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How did you stage your duplicate area? Are you duplicating to the same host? All involved files must be accessible by both target and auxiliary instances. Please check out the docs and see if there is any step missing: http://docs.oracle.com/cd/B28359_01/backup.111/b28270/rcmdupdb.htm#BRADV010 Also verify wether you can "ls -l ...


Move the #sql files. Usually you will find those files in the tmp directory. It is recommended to use pt-online-schema rather than direct alter to avoid locking. mysql> show variables like '%tmp%';


Go into the filesystem (DOS prompt, shell prompt, whatever) and delete (rm, whatever) any files starting with #sql Also check to see how much free space exists on disk. ALTER usually copies the entire table over.


I would suggest using sp_WhoIsActive - provided you have access to DMV data. Alternatively, you can use diagnostic queries from Glen Berry or sp_AskBrent. A good start would be A Performance Troubleshooting Methodology for SQL Server


Though logging into the machine and analyzing the wait chain on the Resource Monitor could give some extra info (for instance if sqlservr.exe thread is blocked waiting for lsass.exe it could mean it is blocked at a authentication validation), what you'd really want is to be granted the VIEW SERVER STATE permission so you can view the DMVs that might help ...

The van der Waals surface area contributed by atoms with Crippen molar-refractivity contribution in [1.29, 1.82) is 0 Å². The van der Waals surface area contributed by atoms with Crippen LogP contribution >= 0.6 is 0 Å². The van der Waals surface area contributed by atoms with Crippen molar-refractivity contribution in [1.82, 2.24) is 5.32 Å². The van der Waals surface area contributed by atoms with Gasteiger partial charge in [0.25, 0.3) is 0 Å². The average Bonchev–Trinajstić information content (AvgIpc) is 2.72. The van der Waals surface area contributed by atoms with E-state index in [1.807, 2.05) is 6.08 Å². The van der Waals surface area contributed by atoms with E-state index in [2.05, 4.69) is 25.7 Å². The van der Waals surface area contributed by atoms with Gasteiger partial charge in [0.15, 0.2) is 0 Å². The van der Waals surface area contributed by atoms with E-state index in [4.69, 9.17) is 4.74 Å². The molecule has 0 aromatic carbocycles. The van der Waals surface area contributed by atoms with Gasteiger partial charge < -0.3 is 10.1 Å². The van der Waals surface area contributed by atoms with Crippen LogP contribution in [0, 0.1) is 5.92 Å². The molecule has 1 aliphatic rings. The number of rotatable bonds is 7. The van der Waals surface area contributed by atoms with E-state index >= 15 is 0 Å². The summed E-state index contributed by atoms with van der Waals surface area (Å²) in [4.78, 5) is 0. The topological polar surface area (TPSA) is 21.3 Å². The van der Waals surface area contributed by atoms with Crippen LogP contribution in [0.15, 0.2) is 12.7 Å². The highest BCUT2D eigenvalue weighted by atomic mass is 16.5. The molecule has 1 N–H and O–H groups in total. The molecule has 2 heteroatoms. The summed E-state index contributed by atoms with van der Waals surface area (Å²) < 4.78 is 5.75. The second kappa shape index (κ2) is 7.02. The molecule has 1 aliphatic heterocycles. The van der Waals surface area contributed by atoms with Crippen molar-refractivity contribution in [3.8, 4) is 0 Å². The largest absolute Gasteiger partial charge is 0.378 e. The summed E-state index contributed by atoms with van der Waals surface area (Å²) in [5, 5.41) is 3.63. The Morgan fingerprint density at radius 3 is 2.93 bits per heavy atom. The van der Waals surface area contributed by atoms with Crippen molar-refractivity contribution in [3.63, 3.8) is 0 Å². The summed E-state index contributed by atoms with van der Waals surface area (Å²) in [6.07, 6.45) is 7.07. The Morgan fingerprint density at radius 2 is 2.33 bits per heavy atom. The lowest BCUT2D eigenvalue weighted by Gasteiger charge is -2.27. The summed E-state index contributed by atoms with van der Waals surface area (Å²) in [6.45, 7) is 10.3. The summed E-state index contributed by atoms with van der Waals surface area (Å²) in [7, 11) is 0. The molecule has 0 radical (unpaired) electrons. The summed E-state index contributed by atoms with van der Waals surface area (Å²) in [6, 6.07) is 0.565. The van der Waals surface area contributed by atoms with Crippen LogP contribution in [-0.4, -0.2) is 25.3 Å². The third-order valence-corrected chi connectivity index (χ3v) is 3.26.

Lets define the controlfile in oracle: it is a small binary file that records the physical structure of the database and its include: 1) The database name. 2) Names and locations of associated datafiles and redo log files. 3) The timestamp of the database creation 4) The current log sequence number 5) Checkpoint information


Just in case somebody else needs, I am posting the solution I used. Instead of using fromuser and touser options, I used remap_schema option: > impdp user1/password DIRECTORY=backup_dir DUMPFILE=Dump.dmp FULL=Y > remap_schema=user2:user1

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